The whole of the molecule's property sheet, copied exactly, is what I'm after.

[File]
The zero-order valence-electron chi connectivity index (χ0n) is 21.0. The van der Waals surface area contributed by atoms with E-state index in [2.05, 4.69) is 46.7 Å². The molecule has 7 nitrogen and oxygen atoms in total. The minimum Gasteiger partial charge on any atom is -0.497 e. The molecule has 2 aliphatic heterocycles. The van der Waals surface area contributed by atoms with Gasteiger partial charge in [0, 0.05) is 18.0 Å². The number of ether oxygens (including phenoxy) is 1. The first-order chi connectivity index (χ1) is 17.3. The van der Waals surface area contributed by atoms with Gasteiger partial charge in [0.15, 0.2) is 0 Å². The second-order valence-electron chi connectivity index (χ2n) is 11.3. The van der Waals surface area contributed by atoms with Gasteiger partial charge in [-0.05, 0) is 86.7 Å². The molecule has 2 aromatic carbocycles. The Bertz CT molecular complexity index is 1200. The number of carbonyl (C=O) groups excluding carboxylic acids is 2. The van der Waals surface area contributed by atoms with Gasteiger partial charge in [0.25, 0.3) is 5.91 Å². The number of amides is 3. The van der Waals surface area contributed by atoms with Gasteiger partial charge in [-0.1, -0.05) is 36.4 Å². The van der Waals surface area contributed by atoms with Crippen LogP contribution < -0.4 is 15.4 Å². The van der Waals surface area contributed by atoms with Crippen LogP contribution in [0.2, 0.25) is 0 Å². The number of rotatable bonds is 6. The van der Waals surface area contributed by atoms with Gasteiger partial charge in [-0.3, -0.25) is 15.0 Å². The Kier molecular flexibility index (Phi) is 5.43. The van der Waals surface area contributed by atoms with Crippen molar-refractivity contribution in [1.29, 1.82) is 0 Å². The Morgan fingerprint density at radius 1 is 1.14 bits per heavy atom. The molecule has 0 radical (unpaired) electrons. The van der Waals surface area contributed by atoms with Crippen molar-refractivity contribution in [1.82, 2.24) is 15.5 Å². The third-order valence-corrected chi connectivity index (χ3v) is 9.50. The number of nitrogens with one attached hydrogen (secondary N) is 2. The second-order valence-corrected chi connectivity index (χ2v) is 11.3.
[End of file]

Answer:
The zero-order valence-electron chi connectivity index (χ0n) is 21.0. The van der Waals surface area contributed by atoms with E-state index in [2.05, 4.69) is 46.7 Å². The molecule has 7 nitrogen and oxygen atoms in total. The minimum Gasteiger partial charge on any atom is -0.497 e. The molecule has 2 aliphatic heterocycles. The van der Waals surface area contributed by atoms with Gasteiger partial charge in [0, 0.05) is 18.0 Å². The number of ether oxygens (including phenoxy) is 1. The first-order chi connectivity index (χ1) is 17.3. The van der Waals surface area contributed by atoms with Gasteiger partial charge in [0.15, 0.2) is 0 Å². The second-order valence-electron chi connectivity index (χ2n) is 11.3. The van der Waals surface area contributed by atoms with Gasteiger partial charge in [-0.05, 0) is 86.7 Å². The molecule has 2 aromatic carbocycles. The Bertz CT molecular complexity index is 1200. The number of carbonyl (C=O) groups excluding carboxylic acids is 2. The van der Waals surface area contributed by atoms with Gasteiger partial charge in [0.25, 0.3) is 5.91 Å². The number of amides is 3. The van der Waals surface area contributed by atoms with Gasteiger partial charge in [-0.1, -0.05) is 36.4 Å². The van der Waals surface area contributed by atoms with Crippen LogP contribution < -0.4 is 15.4 Å². The van der Waals surface area contributed by atoms with Crippen LogP contribution in [0.2, 0.25) is 0 Å². The number of rotatable bonds is 6. The van der Waals surface area contributed by atoms with Gasteiger partial charge in [-0.3, -0.25) is 15.0 Å². The Kier molecular flexibility index (Phi) is 5.43. The van der Waals surface area contributed by atoms with Crippen molar-refractivity contribution in [1.29, 1.82) is 0 Å². The Morgan fingerprint density at radius 1 is 1.14 bits per heavy atom. The molecule has 0 radical (unpaired) electrons. The van der Waals surface area contributed by atoms with Crippen molar-refractivity contribution in [1.82, 2.24) is 15.5 Å². The third-order valence-corrected chi connectivity index (χ3v) is 9.50. The number of nitrogens with one attached hydrogen (secondary N) is 2. The second-order valence-corrected chi connectivity index (χ2v) is 11.3.